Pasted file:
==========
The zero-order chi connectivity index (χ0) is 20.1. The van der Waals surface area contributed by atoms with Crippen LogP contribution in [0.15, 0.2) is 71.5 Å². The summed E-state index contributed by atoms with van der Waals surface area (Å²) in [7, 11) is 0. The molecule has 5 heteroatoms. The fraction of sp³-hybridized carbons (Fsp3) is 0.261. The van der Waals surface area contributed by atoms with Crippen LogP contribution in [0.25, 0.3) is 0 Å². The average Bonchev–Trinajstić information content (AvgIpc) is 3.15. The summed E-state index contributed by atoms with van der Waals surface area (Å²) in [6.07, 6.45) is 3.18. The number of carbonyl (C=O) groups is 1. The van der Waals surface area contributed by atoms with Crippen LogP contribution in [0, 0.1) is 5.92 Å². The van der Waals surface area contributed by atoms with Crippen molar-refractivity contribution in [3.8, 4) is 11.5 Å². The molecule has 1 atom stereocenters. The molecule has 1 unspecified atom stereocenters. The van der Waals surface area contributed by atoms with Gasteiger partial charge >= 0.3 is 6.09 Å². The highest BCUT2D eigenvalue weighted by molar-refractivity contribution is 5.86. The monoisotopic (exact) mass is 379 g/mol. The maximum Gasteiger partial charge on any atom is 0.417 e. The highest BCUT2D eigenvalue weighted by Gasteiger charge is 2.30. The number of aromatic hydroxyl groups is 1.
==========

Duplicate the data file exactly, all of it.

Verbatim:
The zero-order chi connectivity index (χ0) is 20.1. The van der Waals surface area contributed by atoms with Crippen LogP contribution in [0.15, 0.2) is 71.5 Å². The summed E-state index contributed by atoms with van der Waals surface area (Å²) in [7, 11) is 0. The molecule has 5 heteroatoms. The fraction of sp³-hybridized carbons (Fsp3) is 0.261. The van der Waals surface area contributed by atoms with Crippen LogP contribution in [0.25, 0.3) is 0 Å². The average Bonchev–Trinajstić information content (AvgIpc) is 3.15. The summed E-state index contributed by atoms with van der Waals surface area (Å²) in [6.07, 6.45) is 3.18. The number of carbonyl (C=O) groups is 1. The van der Waals surface area contributed by atoms with Crippen LogP contribution in [0, 0.1) is 5.92 Å². The van der Waals surface area contributed by atoms with Crippen molar-refractivity contribution in [3.8, 4) is 11.5 Å². The molecule has 1 atom stereocenters. The molecule has 1 unspecified atom stereocenters. The van der Waals surface area contributed by atoms with Gasteiger partial charge >= 0.3 is 6.09 Å². The highest BCUT2D eigenvalue weighted by molar-refractivity contribution is 5.86. The monoisotopic (exact) mass is 379 g/mol. The maximum Gasteiger partial charge on any atom is 0.417 e. The highest BCUT2D eigenvalue weighted by Gasteiger charge is 2.30. The number of aromatic hydroxyl groups is 1.